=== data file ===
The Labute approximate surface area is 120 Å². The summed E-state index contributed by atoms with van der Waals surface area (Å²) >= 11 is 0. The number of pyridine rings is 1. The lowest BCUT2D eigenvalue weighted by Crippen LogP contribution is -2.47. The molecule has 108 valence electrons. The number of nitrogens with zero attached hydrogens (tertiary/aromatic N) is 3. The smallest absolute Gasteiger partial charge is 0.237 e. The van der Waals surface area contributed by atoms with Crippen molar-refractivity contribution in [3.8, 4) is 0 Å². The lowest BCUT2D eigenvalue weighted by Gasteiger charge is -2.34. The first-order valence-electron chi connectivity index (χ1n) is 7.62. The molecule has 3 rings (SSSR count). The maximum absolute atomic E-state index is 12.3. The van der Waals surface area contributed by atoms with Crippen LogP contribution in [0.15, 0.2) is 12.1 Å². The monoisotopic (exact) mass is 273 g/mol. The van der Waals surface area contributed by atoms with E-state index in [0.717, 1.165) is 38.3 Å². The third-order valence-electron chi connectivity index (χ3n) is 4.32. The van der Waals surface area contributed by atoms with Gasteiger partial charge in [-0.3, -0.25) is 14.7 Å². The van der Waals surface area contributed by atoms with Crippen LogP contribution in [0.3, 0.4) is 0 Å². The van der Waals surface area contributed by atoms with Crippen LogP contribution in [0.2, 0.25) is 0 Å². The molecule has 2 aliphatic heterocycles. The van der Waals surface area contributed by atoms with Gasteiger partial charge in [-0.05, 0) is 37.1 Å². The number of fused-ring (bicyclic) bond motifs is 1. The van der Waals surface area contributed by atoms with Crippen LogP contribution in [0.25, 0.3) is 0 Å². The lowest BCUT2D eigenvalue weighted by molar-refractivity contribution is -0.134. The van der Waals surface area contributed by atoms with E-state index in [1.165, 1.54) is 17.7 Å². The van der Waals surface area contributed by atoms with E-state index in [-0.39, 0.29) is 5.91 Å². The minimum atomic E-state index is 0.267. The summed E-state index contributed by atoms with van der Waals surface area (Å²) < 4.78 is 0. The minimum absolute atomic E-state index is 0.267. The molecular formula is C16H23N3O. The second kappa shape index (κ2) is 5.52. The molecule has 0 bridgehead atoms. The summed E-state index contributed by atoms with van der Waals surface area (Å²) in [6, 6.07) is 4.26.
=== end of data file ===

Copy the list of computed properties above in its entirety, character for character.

The Labute approximate surface area is 120 Å². The summed E-state index contributed by atoms with van der Waals surface area (Å²) >= 11 is 0. The number of pyridine rings is 1. The lowest BCUT2D eigenvalue weighted by Crippen LogP contribution is -2.47. The molecule has 108 valence electrons. The number of nitrogens with zero attached hydrogens (tertiary/aromatic N) is 3. The smallest absolute Gasteiger partial charge is 0.237 e. The van der Waals surface area contributed by atoms with Crippen molar-refractivity contribution in [3.8, 4) is 0 Å². The lowest BCUT2D eigenvalue weighted by Gasteiger charge is -2.34. The first-order valence-electron chi connectivity index (χ1n) is 7.62. The molecule has 3 rings (SSSR count). The maximum absolute atomic E-state index is 12.3. The van der Waals surface area contributed by atoms with Crippen LogP contribution in [0.15, 0.2) is 12.1 Å². The monoisotopic (exact) mass is 273 g/mol. The van der Waals surface area contributed by atoms with E-state index in [0.717, 1.165) is 38.3 Å². The third-order valence-electron chi connectivity index (χ3n) is 4.32. The van der Waals surface area contributed by atoms with Gasteiger partial charge in [-0.3, -0.25) is 14.7 Å². The van der Waals surface area contributed by atoms with Crippen LogP contribution in [0.3, 0.4) is 0 Å². The van der Waals surface area contributed by atoms with Crippen LogP contribution in [0.2, 0.25) is 0 Å². The molecule has 2 aliphatic heterocycles. The van der Waals surface area contributed by atoms with Gasteiger partial charge in [-0.05, 0) is 37.1 Å². The number of fused-ring (bicyclic) bond motifs is 1. The van der Waals surface area contributed by atoms with Crippen LogP contribution in [0.25, 0.3) is 0 Å². The lowest BCUT2D eigenvalue weighted by molar-refractivity contribution is -0.134. The van der Waals surface area contributed by atoms with E-state index in [1.165, 1.54) is 17.7 Å². The van der Waals surface area contributed by atoms with E-state index in [-0.39, 0.29) is 5.91 Å². The minimum atomic E-state index is 0.267. The summed E-state index contributed by atoms with van der Waals surface area (Å²) < 4.78 is 0. The minimum absolute atomic E-state index is 0.267. The molecular formula is C16H23N3O. The second kappa shape index (κ2) is 5.52. The molecule has 0 bridgehead atoms. The summed E-state index contributed by atoms with van der Waals surface area (Å²) in [6, 6.07) is 4.26.